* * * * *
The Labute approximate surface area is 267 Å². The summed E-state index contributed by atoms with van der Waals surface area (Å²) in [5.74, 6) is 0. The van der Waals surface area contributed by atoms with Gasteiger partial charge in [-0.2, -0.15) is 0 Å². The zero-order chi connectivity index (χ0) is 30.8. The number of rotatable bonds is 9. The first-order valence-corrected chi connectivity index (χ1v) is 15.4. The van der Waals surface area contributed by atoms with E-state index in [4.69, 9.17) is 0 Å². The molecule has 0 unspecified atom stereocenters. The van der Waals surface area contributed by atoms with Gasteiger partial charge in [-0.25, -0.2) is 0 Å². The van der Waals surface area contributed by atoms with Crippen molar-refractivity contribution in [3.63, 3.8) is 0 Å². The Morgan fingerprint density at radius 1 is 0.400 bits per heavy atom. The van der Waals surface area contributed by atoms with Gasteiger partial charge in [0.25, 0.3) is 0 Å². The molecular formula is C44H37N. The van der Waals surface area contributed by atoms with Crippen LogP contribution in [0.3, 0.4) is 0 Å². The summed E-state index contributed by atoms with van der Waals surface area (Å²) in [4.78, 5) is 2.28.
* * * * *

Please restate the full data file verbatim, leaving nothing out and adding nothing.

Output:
The Labute approximate surface area is 267 Å². The summed E-state index contributed by atoms with van der Waals surface area (Å²) in [5.74, 6) is 0. The van der Waals surface area contributed by atoms with Gasteiger partial charge in [-0.2, -0.15) is 0 Å². The zero-order chi connectivity index (χ0) is 30.8. The number of rotatable bonds is 9. The first-order valence-corrected chi connectivity index (χ1v) is 15.4. The van der Waals surface area contributed by atoms with E-state index in [4.69, 9.17) is 0 Å². The molecule has 0 unspecified atom stereocenters. The van der Waals surface area contributed by atoms with Gasteiger partial charge in [-0.25, -0.2) is 0 Å². The van der Waals surface area contributed by atoms with Crippen molar-refractivity contribution in [3.63, 3.8) is 0 Å². The Morgan fingerprint density at radius 1 is 0.400 bits per heavy atom. The van der Waals surface area contributed by atoms with Gasteiger partial charge in [0.25, 0.3) is 0 Å². The molecular formula is C44H37N. The van der Waals surface area contributed by atoms with Crippen LogP contribution in [0.3, 0.4) is 0 Å². The summed E-state index contributed by atoms with van der Waals surface area (Å²) in [4.78, 5) is 2.28.